Warsaw Schools Go Above And Beyond State Requirements For School Safety
WARSAW — School safety was a topic of discussion during a Warsaw Community Schools’ board meeting on Monday, April 24.
Tracy Horrell, assistant superintendent of secondary education, highlighted some of the work WCS has accomplished in regards to school safety.
While the state of Indiana only requires one certified school safety specialist per school, WCS has gone above and beyond by having 17 safety specialists throughout the district. This is because WCS understands that education and training are key factors to protecting against and responding to threats on school grounds.
To be certified as a safety specialist, ongoing training is required. Basic training is the initial training required, then administrators have to attend advanced safety training each year to maintain their status. Training opportunities are offered in the fall and spring. This spring, on May 15 and 16, nine WCS administrators are completing or renewing advanced training certifications.
During this professional development, administrators are trained in building safety, emergency response, mental health, school climate, and school building design for improved safety. They also discuss the importance of administrators, educators, and students being aware of their surroundings, exits, procedures, and safeguards in place to protect them.
“Safety and security of our students and staff is our continual top priority,” said WCS Superintendent Dr. David Hoffert. “We are thankful to our school resource officers, local law enforcement, administration and employees for their dedication to this mission. Their continual training and collaboration is a strong reflection of the prioritization in creating safe and secure learning environments.”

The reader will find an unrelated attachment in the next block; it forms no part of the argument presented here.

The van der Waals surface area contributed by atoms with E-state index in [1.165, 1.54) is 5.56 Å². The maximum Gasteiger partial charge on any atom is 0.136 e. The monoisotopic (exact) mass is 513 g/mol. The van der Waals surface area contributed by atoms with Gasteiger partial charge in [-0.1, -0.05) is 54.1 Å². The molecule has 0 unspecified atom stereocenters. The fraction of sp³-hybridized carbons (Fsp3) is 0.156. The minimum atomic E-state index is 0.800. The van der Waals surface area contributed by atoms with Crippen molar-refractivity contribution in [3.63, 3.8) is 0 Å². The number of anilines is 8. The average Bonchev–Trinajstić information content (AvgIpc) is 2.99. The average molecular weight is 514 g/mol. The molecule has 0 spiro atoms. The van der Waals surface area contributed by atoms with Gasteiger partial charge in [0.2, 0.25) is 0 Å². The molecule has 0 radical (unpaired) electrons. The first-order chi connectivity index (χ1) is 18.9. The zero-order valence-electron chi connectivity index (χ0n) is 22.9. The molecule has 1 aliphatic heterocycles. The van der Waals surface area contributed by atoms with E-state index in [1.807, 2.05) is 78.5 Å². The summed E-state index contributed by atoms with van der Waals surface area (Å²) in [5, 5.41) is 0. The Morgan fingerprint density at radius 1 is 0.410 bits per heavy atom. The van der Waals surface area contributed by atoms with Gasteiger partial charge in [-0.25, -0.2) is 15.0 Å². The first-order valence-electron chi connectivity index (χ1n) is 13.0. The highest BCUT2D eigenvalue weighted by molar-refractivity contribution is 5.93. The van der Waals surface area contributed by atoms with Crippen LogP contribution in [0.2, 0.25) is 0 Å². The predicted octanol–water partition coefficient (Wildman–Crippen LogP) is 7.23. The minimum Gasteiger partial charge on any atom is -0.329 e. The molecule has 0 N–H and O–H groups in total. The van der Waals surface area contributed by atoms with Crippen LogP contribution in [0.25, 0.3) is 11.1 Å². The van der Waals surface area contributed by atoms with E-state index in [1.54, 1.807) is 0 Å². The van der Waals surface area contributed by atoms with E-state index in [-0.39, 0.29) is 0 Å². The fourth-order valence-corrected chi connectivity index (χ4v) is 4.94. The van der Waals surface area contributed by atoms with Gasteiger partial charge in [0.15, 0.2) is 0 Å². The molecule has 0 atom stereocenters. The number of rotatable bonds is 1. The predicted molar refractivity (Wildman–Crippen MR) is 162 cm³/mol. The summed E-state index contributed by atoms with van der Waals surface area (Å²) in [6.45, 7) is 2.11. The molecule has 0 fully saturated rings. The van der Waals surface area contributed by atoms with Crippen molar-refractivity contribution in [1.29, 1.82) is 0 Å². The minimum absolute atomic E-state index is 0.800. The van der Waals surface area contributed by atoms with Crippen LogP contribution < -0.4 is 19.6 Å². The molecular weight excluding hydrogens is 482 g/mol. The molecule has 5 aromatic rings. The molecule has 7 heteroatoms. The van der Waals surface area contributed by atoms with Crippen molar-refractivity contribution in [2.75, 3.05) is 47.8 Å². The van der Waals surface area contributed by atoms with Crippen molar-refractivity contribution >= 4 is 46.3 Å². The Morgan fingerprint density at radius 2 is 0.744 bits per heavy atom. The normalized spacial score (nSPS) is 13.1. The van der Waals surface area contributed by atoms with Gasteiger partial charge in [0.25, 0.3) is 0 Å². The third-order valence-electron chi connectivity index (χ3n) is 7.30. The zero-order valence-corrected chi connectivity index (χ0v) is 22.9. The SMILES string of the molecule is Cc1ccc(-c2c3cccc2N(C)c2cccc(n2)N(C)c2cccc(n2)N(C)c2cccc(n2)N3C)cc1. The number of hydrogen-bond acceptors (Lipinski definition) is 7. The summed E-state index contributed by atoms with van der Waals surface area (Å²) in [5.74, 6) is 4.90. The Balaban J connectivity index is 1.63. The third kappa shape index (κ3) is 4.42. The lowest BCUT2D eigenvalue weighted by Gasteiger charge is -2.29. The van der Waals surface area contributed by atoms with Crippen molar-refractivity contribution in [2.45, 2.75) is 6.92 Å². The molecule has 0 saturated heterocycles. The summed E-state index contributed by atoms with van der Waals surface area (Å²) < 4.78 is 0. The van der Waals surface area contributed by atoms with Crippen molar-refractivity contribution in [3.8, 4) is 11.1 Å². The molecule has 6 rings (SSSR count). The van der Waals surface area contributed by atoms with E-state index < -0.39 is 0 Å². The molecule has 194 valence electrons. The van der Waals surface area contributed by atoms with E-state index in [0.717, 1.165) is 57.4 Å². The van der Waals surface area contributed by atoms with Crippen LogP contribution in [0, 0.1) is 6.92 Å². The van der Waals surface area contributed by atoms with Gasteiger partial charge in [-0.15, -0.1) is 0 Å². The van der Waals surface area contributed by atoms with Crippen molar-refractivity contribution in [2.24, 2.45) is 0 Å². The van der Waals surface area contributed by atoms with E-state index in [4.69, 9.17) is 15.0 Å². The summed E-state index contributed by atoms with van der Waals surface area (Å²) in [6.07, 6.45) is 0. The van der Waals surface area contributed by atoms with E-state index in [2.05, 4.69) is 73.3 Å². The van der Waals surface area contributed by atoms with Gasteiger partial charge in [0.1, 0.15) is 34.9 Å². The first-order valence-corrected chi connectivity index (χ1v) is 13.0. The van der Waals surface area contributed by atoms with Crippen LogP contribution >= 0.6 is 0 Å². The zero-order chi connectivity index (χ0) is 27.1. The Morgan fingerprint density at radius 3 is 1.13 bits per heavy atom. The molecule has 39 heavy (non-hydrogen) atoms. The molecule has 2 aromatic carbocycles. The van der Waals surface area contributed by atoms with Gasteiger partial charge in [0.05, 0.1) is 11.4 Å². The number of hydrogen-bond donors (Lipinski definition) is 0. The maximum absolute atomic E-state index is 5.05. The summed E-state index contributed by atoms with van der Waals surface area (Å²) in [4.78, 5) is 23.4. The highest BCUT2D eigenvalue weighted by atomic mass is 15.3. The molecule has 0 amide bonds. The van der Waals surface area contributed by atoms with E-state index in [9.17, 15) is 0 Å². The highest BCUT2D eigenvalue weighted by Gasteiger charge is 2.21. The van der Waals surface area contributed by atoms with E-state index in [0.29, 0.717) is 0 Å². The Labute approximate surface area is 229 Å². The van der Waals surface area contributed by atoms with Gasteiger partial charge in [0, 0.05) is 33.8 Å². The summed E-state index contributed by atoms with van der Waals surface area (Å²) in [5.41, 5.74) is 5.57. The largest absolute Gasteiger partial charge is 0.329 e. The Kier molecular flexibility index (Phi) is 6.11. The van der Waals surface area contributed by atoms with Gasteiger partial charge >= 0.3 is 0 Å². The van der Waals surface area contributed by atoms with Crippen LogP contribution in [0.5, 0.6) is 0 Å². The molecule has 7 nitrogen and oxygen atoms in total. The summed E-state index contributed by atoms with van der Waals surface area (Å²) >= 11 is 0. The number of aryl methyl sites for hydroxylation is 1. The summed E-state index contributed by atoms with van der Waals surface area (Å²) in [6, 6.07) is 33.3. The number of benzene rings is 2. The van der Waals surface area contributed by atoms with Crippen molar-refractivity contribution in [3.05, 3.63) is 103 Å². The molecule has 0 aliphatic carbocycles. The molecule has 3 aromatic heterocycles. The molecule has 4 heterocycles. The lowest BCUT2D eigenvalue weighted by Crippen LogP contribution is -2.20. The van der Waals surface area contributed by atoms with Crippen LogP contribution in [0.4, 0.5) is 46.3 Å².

WCS is also collaborating with other districts to learn and become more equipped in the case of any emergency. In March, WCS sent two district administrators to a crisis and reunification drill in Mooresville. This is Mooresville School’s 15th year of running similar full-scale drills in collaboration with local authorities, and WCS attended as observers in order to look for ways to improve current drills.
These crisis drills allow WCS to train and prepare for various types of events that they hope never occur in their schools.
The safety of students, faculty, and staff is a top priority for WCS. By going above and beyond state requirements and collaborating with other districts, WCS is ensuring that their schools are as safe as possible.